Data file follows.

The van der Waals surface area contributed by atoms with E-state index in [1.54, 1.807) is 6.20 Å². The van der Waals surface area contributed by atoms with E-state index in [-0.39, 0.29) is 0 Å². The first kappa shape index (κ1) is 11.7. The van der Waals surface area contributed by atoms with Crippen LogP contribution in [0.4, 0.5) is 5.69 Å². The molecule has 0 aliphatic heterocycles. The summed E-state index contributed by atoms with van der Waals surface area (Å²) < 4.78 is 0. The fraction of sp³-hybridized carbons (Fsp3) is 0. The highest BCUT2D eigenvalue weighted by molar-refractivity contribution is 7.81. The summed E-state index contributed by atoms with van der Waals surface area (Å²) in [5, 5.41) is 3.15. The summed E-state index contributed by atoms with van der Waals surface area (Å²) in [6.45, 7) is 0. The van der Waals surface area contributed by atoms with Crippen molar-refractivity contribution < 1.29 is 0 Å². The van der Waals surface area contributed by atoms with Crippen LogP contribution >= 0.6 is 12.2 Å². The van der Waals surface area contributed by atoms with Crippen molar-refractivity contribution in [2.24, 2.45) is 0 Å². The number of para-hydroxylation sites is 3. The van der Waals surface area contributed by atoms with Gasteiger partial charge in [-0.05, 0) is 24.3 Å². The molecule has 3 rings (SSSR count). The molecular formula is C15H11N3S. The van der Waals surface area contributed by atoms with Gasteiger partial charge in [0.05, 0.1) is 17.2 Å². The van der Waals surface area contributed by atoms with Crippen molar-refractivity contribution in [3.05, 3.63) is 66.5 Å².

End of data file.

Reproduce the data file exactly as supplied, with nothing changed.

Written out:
The van der Waals surface area contributed by atoms with E-state index in [1.54, 1.807) is 6.20 Å². The van der Waals surface area contributed by atoms with E-state index in [-0.39, 0.29) is 0 Å². The first kappa shape index (κ1) is 11.7. The van der Waals surface area contributed by atoms with Crippen LogP contribution in [0.4, 0.5) is 5.69 Å². The molecule has 0 aliphatic heterocycles. The summed E-state index contributed by atoms with van der Waals surface area (Å²) < 4.78 is 0. The fraction of sp³-hybridized carbons (Fsp3) is 0. The highest BCUT2D eigenvalue weighted by molar-refractivity contribution is 7.81. The summed E-state index contributed by atoms with van der Waals surface area (Å²) in [5, 5.41) is 3.15. The summed E-state index contributed by atoms with van der Waals surface area (Å²) in [6.45, 7) is 0. The van der Waals surface area contributed by atoms with Crippen molar-refractivity contribution < 1.29 is 0 Å². The van der Waals surface area contributed by atoms with Crippen LogP contribution >= 0.6 is 12.2 Å². The van der Waals surface area contributed by atoms with Crippen molar-refractivity contribution in [2.24, 2.45) is 0 Å². The number of para-hydroxylation sites is 3. The van der Waals surface area contributed by atoms with Gasteiger partial charge in [-0.05, 0) is 24.3 Å². The molecule has 3 rings (SSSR count). The molecular formula is C15H11N3S. The van der Waals surface area contributed by atoms with Gasteiger partial charge in [0.05, 0.1) is 17.2 Å². The van der Waals surface area contributed by atoms with Crippen molar-refractivity contribution in [3.05, 3.63) is 66.5 Å².